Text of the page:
Date: 2009-09-20 01:25:00
the general public on twitter

I was chatting with Phil the other day and he was working on some statistical analysis tools for the Twitter API. I was reminded of a little project that had popped into my head a while ago: How hard would it be to identify the language in which a twitter status update is written? With only 140 characters, some of which are going to be a URL or something, there won't be much info there. Is it possible?

The Twitter API provides a method to get the most recent 20 updates from the general public on twitter. You can see this public timeline in your browser as well as getting it via XML or JSON or whatever. I took one look at that page and was immediately struck by:

I was disheartened by what I saw, ready to give up on the project. Here's a typical gem:

ne1 der.....2 b frndz wid me..

But you know what? Regardless of whether any of this could be considered correct, literate, crap, spam, or what have you, it's what people are actually writing. It's (mostly) human communication, even if it has a low information content. Doesn't it deserve analysis anyway? Real world problems are almost never the easy ones.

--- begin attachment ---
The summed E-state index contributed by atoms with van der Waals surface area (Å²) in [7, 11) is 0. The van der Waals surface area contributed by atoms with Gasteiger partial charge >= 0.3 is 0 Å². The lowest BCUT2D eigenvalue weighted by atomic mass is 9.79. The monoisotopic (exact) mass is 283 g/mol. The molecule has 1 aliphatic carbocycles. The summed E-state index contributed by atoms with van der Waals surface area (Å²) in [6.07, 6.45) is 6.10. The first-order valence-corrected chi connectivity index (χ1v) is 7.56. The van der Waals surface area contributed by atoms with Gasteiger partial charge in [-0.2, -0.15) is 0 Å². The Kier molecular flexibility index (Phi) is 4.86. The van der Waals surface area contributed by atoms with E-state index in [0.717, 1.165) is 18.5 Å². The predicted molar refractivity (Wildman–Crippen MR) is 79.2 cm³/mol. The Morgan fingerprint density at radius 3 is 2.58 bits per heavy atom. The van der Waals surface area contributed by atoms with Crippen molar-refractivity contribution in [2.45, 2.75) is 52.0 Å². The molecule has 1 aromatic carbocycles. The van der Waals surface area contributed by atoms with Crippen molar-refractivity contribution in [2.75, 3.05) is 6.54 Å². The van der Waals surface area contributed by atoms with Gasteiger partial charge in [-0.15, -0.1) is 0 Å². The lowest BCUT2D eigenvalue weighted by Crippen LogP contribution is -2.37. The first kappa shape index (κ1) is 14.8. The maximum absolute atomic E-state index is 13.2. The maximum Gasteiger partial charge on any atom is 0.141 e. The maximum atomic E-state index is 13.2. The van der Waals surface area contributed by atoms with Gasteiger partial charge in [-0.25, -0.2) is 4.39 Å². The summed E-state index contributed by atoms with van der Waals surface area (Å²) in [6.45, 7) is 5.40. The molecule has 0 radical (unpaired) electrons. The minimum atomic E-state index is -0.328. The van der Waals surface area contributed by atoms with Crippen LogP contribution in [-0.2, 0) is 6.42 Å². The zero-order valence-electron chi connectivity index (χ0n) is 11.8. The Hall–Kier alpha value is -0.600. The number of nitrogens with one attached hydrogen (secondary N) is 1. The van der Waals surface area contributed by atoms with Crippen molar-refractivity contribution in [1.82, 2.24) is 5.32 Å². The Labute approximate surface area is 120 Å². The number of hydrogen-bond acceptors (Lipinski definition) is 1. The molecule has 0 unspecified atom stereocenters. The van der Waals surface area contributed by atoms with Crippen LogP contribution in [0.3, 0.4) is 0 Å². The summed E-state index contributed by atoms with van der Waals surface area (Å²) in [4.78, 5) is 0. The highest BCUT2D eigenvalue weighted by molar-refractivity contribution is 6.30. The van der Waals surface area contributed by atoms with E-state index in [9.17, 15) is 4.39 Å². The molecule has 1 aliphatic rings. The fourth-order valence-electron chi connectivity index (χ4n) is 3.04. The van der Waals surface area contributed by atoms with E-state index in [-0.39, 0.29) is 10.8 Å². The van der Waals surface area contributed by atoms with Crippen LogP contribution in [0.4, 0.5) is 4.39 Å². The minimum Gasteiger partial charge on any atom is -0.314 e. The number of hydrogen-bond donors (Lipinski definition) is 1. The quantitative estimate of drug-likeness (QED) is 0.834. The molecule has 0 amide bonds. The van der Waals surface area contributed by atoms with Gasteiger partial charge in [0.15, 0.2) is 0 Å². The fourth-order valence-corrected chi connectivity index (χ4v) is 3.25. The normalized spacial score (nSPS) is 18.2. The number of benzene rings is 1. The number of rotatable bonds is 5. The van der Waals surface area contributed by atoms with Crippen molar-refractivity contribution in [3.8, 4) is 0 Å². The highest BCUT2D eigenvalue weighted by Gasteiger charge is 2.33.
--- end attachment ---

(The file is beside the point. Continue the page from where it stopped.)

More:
How are you defining "information content"? It sounds like you mean something like useful or important information content... but I suspect Twitter items may actually have very high information content in the sense of entropy, as used in information theory, and measuring that might be interesting and easier.
Right, I wasn't referring to the technical measure of information content, but something more like useful or important. Maybe "semantic content" is what I mean.

There are certainly many ways of looking at this data, and there certainly is a lot of it. I'll see what I can distill out of it.
Hah! The first 20 public posts that I pulled up included a "Chantal" who posted in Dutch!!! (status)
Greg Hewgill <>